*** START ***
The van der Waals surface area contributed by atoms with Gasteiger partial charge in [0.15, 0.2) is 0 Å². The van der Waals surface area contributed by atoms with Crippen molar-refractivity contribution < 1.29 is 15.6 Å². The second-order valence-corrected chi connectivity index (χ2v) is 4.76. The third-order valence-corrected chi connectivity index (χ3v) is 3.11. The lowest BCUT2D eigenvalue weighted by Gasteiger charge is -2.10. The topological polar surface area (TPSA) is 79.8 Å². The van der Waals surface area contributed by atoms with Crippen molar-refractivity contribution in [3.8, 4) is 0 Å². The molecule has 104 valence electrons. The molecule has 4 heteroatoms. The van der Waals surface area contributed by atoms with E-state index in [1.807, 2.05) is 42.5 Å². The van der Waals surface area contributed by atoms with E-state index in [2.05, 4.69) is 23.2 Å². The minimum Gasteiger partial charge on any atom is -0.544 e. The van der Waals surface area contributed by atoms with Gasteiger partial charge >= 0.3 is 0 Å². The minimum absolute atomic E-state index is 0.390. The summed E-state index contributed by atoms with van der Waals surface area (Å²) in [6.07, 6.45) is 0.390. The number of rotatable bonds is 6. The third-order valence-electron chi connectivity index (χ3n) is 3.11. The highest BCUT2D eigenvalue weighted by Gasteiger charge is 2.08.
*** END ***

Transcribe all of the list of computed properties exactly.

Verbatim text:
The van der Waals surface area contributed by atoms with Gasteiger partial charge in [0.15, 0.2) is 0 Å². The van der Waals surface area contributed by atoms with Crippen molar-refractivity contribution < 1.29 is 15.6 Å². The second-order valence-corrected chi connectivity index (χ2v) is 4.76. The third-order valence-corrected chi connectivity index (χ3v) is 3.11. The lowest BCUT2D eigenvalue weighted by Gasteiger charge is -2.10. The topological polar surface area (TPSA) is 79.8 Å². The van der Waals surface area contributed by atoms with Crippen molar-refractivity contribution in [3.8, 4) is 0 Å². The molecule has 104 valence electrons. The molecule has 4 heteroatoms. The van der Waals surface area contributed by atoms with E-state index in [1.807, 2.05) is 42.5 Å². The van der Waals surface area contributed by atoms with E-state index in [2.05, 4.69) is 23.2 Å². The minimum Gasteiger partial charge on any atom is -0.544 e. The van der Waals surface area contributed by atoms with Gasteiger partial charge >= 0.3 is 0 Å². The minimum absolute atomic E-state index is 0.390. The summed E-state index contributed by atoms with van der Waals surface area (Å²) in [6.07, 6.45) is 0.390. The number of rotatable bonds is 6. The third-order valence-electron chi connectivity index (χ3n) is 3.11. The highest BCUT2D eigenvalue weighted by Gasteiger charge is 2.08.